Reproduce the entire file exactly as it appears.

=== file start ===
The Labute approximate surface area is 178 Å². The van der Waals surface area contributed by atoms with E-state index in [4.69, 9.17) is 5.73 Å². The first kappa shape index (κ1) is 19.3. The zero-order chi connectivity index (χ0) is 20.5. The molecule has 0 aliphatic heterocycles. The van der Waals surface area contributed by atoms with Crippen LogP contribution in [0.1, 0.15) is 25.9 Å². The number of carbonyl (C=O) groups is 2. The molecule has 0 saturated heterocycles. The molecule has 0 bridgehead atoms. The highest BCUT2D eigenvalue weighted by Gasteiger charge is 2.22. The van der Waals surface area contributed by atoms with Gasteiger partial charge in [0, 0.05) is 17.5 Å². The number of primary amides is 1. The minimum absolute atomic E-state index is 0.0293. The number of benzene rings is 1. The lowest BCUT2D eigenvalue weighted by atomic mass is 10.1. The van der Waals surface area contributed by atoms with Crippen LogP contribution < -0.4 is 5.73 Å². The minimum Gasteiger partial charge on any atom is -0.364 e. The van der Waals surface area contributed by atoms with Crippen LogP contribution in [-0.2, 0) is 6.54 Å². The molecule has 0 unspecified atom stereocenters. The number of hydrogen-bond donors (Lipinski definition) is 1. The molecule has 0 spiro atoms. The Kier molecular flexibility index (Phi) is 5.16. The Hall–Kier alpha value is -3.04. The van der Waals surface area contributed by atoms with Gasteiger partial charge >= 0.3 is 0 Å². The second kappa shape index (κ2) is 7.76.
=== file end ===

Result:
The Labute approximate surface area is 178 Å². The van der Waals surface area contributed by atoms with E-state index in [4.69, 9.17) is 5.73 Å². The first kappa shape index (κ1) is 19.3. The zero-order chi connectivity index (χ0) is 20.5. The molecule has 0 aliphatic heterocycles. The van der Waals surface area contributed by atoms with Crippen LogP contribution in [0.1, 0.15) is 25.9 Å². The number of carbonyl (C=O) groups is 2. The molecule has 0 saturated heterocycles. The molecule has 0 bridgehead atoms. The highest BCUT2D eigenvalue weighted by Gasteiger charge is 2.22. The van der Waals surface area contributed by atoms with Gasteiger partial charge in [0, 0.05) is 17.5 Å². The number of primary amides is 1. The minimum absolute atomic E-state index is 0.0293. The number of benzene rings is 1. The lowest BCUT2D eigenvalue weighted by atomic mass is 10.1. The van der Waals surface area contributed by atoms with Crippen LogP contribution < -0.4 is 5.73 Å². The minimum Gasteiger partial charge on any atom is -0.364 e. The van der Waals surface area contributed by atoms with Crippen LogP contribution in [-0.2, 0) is 6.54 Å². The molecule has 0 unspecified atom stereocenters. The number of hydrogen-bond donors (Lipinski definition) is 1. The molecule has 0 spiro atoms. The Kier molecular flexibility index (Phi) is 5.16. The Hall–Kier alpha value is -3.04. The van der Waals surface area contributed by atoms with Gasteiger partial charge >= 0.3 is 0 Å². The second kappa shape index (κ2) is 7.76.